A year has passed since lightning struck a tree, igniting a wildfire in the Bacon Rind area of the Custer-Gallatin National Forest near Big Sky.
Crews worked to manage the fire, not put it out, for three months as it burned more than 5,000 acres.
“We have to make the call whether we are going to immediately suppress that fire or manage that fire,” says Jeff Shanafelt, Custer-Gallatin National Forest west zone fire management officer.
When you find yourself looking at a fire this large, this destructive, it was a tough call, indeed, including for firefighting crews with the Custer-Gallatin National Forest, Yellowstone National Park, and Gallatin County working together.
“That first day, we flew in a crew,” Shanafelt says. “They got out on the ground and got us a good size up on the fire, told us what it was burning in.”
With big flames come big scars, still clearly visible to this day.
As it burned, many, including Shanafelt, had to make bigger decisions.
“Our first objective is always public and firefighter safety,” Shanafelt says. “We don’t want to get the public hurt on anything and we certainly don’t want to injure or kill any of our firefighters, and we thought this one had a large potential for possibly hurting somebody if we tried to engage it directly.”
We made our way up into the charred mountains off Interstate 191.
Meanwhile, Shanafelt and others like fire ecologist Todd Erdody explained why crews, instead, allowed it to burn.
“There wasn’t a whole lot of values at risk up there,” Shanafelt says. “We decided to not initially engage that fire right at the fire but to look at some larger management strategies.”
“We had a very good snowpack,” Erdody says. “June was very wet so the conditions were very right.”
Also joining us was ecologist, formerly of the University of Arizona, Duncan Patten along with his wife.
“When you were letting this burn, that was really upsetting some people who were driving by or what have you,” Patten says. “Why aren’t they out there, fighting this fire? But the management decision is to let it burn. Research has been done on this. Prime burn forest is a maturing lodgepole pine with a spruce fir coming underneath it. That, if you want one to burn, that’s going to go.”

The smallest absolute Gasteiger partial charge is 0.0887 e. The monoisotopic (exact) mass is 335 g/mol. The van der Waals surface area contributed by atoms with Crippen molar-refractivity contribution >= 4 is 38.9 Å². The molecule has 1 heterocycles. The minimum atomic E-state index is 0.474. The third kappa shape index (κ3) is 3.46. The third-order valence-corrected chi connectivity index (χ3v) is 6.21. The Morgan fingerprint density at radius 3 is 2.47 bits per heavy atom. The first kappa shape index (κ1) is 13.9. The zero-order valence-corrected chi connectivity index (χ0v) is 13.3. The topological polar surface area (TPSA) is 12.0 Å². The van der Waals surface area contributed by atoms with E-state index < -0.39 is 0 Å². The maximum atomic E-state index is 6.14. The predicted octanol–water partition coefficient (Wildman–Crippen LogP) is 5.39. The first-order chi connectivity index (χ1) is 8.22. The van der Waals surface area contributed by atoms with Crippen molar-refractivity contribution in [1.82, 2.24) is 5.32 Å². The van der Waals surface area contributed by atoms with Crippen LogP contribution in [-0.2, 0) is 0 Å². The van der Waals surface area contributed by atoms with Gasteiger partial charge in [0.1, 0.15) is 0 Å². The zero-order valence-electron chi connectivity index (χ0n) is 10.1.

“We protect the values at risk, whether that’s point protection around a place like Black Butte Ranch,” Shanafelt says. “Then, places where it is up in the wilderness, doing good stuff on the landscape, maybe helping out the white bark pine.”
Out of this whole fire, Duncan points out that, up there in a small clearing up high but within sight of the road is where it all started.
He knows this because he had a front-row seat.
A stop during our tour: Black Butte Ranch, where Patten and his family were staying as the fire burned nearly in his backyard.
“She could hear the fire crackling up on the hill,” Patten says, referring to his daughter. “We were lucky.”
Patten remembers crews rushing to protect the ranch.
His family, including his brother and his sister who also were staying on the property, did not evacuate.
“If something happens, we are sort of here, isolated, and we had a crew of 40 that came in day after day and they came in behind all of these cabins and cleared a small fire break there, and then they went down by the river, went up the road and cleared a major fire break all the way up, higher up behind the ranch,” Patten says.
Patten and the Custer-Gallatin National Forest Service say the same thing.
“This is the classic example of the ladder effect, the small spruce fir coming up under the old mature dying lodgepole,” Patten says. “A lot of them have died because of the beetle kill from a few years ago.”
“The fire is just playing its natural role in the wilderness,” Erdody says. “The fire did a lot of good in, kind of, I guess, clearing the trees out of those meadows that were kind of encroaching. The fire just did a great job of doing our work for us.”
Now, green is returning. The Bacon Rind Fire taught each crew a valuable lesson.
“By following the right science, modeling and cooperation with our partners, we can manage larger fires on the landscape under the right conditions,” Shanafelt says.
The Forest Service says the outlook for this year is promising.
While that can change, there is no drought expected to help start something like this again.